Updating Your Systems? Anticipate Murphy’s Law


The installation of a new computer system at the Port of New York and New Jersey has caused big delays in the movement of much cargo on the East Coast, and has illustrated a number of important lessons for any LTL freight companies looking to update their systems.


While making sure that your system is up-to-date enough to handle the volume of shipments you are sending and receiving is important, updating the newest, shiniest warehousing and pallet shipping technology can be a headache if you don't have a contingency plan in place in case the installation doesn't go smoothly.

In the Port of New York and New Jersey, for instance, the delays were caused by one of the port operators, Maher Terminals. Maher and Navis LLC supplied the operating system that was updated, which was intended to track containers of goods as they were offloaded from ships and transferred to trucks or trains. However, the updates caused several system components used in the container yard to cease interacting properly, leaving millions of dollars' worth of shipments delayed and even inaccessible in the port.

In response to the situation, Maher Terminals has rerouted a number of arriving ships to nearby ports in Baltimore, Montreal, and elsewhere, and have scaled back the use of the automated components unit the flow of goods returns to normal, at which point the components will be carefully scaled back in.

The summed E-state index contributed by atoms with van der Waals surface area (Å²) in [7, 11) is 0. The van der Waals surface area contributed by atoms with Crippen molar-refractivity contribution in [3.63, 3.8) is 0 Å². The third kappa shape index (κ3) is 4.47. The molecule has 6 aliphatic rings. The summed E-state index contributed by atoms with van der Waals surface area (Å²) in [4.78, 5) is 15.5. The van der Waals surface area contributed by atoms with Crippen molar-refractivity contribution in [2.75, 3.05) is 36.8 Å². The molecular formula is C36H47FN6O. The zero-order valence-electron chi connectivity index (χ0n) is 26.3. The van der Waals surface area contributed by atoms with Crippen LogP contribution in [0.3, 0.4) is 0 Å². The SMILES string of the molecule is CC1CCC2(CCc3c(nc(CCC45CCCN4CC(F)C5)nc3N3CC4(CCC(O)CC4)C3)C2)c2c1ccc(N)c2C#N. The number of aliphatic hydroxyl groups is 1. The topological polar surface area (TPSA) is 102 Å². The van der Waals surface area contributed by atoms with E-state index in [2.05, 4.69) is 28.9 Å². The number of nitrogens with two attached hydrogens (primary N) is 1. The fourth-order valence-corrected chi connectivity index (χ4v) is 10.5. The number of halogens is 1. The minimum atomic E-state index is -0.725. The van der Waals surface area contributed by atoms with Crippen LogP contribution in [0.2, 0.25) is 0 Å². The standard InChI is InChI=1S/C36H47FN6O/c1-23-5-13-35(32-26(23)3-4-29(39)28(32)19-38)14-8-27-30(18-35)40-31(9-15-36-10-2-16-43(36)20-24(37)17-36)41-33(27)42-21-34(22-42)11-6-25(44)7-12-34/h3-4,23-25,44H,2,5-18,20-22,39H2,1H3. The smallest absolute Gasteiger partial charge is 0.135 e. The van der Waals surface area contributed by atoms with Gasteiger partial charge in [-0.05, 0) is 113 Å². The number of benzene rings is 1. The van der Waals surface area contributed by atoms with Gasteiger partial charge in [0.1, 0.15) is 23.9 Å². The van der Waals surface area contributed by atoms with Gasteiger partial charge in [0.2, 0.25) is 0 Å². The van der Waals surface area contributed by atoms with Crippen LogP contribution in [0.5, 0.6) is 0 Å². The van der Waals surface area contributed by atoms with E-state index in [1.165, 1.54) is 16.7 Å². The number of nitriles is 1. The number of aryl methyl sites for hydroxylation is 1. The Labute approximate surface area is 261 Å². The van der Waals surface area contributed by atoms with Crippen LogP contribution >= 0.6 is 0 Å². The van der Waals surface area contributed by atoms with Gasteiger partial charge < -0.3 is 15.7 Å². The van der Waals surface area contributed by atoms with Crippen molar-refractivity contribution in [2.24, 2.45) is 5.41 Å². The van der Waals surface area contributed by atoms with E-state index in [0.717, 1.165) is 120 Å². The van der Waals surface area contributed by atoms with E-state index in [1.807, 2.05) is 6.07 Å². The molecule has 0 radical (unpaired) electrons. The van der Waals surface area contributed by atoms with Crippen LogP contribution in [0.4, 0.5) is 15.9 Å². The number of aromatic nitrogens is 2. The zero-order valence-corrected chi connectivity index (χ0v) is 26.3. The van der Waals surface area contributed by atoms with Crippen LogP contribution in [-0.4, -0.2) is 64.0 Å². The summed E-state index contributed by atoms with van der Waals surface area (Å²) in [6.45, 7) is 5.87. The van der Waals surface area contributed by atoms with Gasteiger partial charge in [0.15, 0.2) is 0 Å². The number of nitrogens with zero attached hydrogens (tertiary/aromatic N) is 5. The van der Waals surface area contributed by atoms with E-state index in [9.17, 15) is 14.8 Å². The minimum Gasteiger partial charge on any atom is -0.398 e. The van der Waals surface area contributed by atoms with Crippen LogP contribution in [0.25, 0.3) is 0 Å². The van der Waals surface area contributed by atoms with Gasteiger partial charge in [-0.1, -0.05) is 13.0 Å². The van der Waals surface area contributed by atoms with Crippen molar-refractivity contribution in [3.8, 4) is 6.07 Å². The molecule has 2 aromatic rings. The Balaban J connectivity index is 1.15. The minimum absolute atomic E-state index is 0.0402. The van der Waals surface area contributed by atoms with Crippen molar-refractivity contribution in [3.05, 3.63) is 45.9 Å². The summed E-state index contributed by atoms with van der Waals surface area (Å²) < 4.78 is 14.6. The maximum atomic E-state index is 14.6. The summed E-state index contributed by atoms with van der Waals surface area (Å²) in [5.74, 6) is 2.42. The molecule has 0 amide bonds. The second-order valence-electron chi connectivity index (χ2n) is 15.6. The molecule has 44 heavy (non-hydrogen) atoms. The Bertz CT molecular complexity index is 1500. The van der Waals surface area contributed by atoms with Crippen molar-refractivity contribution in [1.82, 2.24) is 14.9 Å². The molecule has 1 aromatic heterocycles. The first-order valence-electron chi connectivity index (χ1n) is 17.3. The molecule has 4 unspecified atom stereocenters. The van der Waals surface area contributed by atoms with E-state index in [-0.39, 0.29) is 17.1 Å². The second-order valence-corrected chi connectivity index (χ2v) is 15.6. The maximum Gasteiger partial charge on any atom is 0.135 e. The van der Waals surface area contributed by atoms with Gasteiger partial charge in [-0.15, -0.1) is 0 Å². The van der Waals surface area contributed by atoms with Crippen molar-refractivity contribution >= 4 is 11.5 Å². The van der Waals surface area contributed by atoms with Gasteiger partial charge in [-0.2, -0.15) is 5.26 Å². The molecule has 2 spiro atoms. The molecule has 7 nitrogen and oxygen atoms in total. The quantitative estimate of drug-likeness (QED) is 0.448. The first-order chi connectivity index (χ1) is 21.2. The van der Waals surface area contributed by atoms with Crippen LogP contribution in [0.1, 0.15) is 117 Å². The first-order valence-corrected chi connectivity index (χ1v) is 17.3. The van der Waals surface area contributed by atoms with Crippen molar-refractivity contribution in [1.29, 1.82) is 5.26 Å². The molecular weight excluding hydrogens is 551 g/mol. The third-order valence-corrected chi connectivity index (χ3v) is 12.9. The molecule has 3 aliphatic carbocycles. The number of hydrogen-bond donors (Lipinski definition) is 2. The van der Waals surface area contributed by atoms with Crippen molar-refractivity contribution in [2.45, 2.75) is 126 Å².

Retailers, in the meantime, have been paying trucking companies to retrieve their goods from other ports, and have found themselves logged with fees to compensate for the increased time and trouble; seasonal goods stuck in the jam have missed their window of distribution opportunity. So what can your organization learn from the fiasco at the Port of New York and New Jersey?

1. Start with a backup plan

Make sure that your backup plan isn't just a band-aid for the time that you anticipate implementing the new software or hardware-- make sure your backup plan is comprehensive enough to keep things running at close to full capacity for as long as necessary.

2. Implement a little at a time

Instead of switching out all the computers at your warehouse all at once, for example, go through one department at a time, beginning with systems that are least crucial and finishing out with your most important systems. This will give you an opportunity to familiarize yourself with any bugs or bumps in the process.

3. Don't make a switch right before peak season

Do you know you have a busy season coming up? Don't make the switch right before busy season, just in case everything goes amok. Instead, pick a slow time of year where you have several months' padding-- perhaps right after your busy season, or during another lull.

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